JACKSONVILLE, Fla. – A Jacksonville woman’s creative workaround for the pandemic visitor ban at her husband’s assisted living facility landed her on the governor’s radar – and helped inspire the creation of a statewide task force to address the issue of isolation in long-term care facilities.
Mary Daniel took a job as a dishwasher at her husband’s memory care facility so that she could be part of the staff and permitted to spend time with him.
Daniel said her husband, Steve, who suffers from Alzheimer’s, lost 10 pounds and was incredibly anxious during their months-long separation. She attempted two window visits but said he didn’t understand why he couldn’t reach out and touch her.
About a month ago -- after 114 days apart -- she found a way to make it happen.
She joined the staff, and the pair had a sweet reunion.
“He saw me and said, ‘Mary?’ And we hugged and it was just like how I thought it would be,” Daniel said. “Just (to) hold him again after 114 days is just an amazing, amazing feeling.”
Their story caught the attention of Gov. Ron DeSantis, who has since appointed Daniel as a member of a newly announced state Task Force on the Safe and Limited Re-Opening of Long-Term Care Facilities.
Joining Daniel will be:
- Mary Mayhew, secretary of the Agency for Health Care Administration
- Richard Prudom, secretary of the Florida Department of Elder Affairs
- Dr. Scott Rivkees, state surgeon general
- Gail Matillo, president and CEO of Florida Senior Living Association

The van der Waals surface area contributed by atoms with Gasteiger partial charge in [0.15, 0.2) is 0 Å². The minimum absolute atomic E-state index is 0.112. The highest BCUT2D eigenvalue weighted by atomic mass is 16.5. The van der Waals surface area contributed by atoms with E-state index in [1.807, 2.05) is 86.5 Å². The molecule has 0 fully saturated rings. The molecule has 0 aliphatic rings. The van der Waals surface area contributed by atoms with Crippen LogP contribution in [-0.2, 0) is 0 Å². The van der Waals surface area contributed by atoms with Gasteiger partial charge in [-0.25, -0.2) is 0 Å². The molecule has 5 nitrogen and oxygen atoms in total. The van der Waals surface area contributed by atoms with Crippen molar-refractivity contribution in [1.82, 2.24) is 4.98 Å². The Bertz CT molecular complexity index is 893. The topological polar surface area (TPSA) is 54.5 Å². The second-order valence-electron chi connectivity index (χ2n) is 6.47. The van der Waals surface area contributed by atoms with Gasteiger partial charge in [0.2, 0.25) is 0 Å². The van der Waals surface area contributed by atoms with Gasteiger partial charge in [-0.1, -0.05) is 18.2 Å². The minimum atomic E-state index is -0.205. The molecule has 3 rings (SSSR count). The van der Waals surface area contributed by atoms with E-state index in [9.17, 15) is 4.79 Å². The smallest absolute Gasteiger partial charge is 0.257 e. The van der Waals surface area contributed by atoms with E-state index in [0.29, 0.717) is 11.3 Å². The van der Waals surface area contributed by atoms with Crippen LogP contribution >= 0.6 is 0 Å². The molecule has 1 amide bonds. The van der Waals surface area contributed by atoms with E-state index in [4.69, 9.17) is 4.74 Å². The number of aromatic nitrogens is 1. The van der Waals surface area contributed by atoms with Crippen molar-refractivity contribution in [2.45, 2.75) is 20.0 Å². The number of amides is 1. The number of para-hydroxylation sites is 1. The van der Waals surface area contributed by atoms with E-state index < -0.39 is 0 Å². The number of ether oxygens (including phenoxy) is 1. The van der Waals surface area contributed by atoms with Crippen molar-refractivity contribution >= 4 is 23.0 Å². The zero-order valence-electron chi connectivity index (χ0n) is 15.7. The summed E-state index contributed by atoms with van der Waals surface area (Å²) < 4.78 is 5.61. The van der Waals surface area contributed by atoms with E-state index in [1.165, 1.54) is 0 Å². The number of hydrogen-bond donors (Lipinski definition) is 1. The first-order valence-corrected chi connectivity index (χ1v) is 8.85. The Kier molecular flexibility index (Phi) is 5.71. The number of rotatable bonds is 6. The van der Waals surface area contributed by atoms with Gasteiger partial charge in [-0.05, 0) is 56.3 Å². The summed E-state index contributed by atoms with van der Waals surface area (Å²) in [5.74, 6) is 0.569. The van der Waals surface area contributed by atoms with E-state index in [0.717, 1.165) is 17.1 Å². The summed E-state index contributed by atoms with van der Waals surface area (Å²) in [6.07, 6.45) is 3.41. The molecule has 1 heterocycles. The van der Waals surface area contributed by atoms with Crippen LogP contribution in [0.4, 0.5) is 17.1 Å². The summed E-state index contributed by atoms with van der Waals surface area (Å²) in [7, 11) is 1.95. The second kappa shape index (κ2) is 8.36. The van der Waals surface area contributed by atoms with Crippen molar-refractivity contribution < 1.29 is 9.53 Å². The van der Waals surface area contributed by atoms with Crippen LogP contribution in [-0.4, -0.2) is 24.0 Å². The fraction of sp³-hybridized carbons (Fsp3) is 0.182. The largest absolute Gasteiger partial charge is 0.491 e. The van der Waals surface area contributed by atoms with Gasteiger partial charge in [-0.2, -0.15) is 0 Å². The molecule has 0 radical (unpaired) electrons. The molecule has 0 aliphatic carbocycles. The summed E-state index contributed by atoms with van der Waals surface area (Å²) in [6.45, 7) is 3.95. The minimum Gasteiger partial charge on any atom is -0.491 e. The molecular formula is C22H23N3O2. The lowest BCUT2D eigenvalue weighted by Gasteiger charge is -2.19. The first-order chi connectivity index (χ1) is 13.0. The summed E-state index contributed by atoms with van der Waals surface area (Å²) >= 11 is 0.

- Emmett Reed, executive director of Florida Health Care Association
- Michelle Branham, vice president of public policy for the Alzheimer’s Association
DeSantis banned visitation at long-term care facilities across the state in mid-March to prevent the spread of the coronavirus among the state’s most vulnerable population.
“If you look nationwide, about 50% of the corona related fatalities have been in that tiny population of long-term care residents,” DeSantis said in a one-on-one interview with News4Jax (watch the full interview below). “So we’ve tried every step of the way to have maximum protection. At the same time, I have to recognize that comes at a cost.”
DeSantis said patients have passed away in nursing homes from other causes since the pandemic began and haven’t been able to have their loved ones with them at the end because of the visitation ban.
“The families were not able to go in and say goodbye and so that is something that is a human cost; it’s an emotional cost,” DeSantis said. “One of the things we’ve learned over this course is all the different policies have second order effects, and this has been one of the most, I think, heartbreaking.”
He said he was inspired by Daniel’s determination to find a way to spend quality time with her husband.
“A lot of families are like, ‘We just want to know when it’s going to end?’ Now, obviously, if I knew that I would set a date,” he said.
For now, though, the general ban must remain in place to protect the health of the state’s older citizens.
But the task force will be exploring options to allow limited visitation at long-term care facilities.
“We are going to find a way to get that human connection back,” DeSantis said. “We’re going to be doing things over the next couple of weeks to answer the call of people like Mary, and just say that the emotional toll on this is significant, the mental health toll is significant and that human connection is just something you can’t replace with a FaceTime or an iPad or even those window visits, which -- although those are better than nothing -- it’s not what we fully need.”
DeSantis has championed the idea of starting with those who have been tested and found to have COVID-19 antibodies. He said those with antibodies should be allowed to visit right away because they are unlikely to spread infection.
He said he looks forward to other ideas from the task force.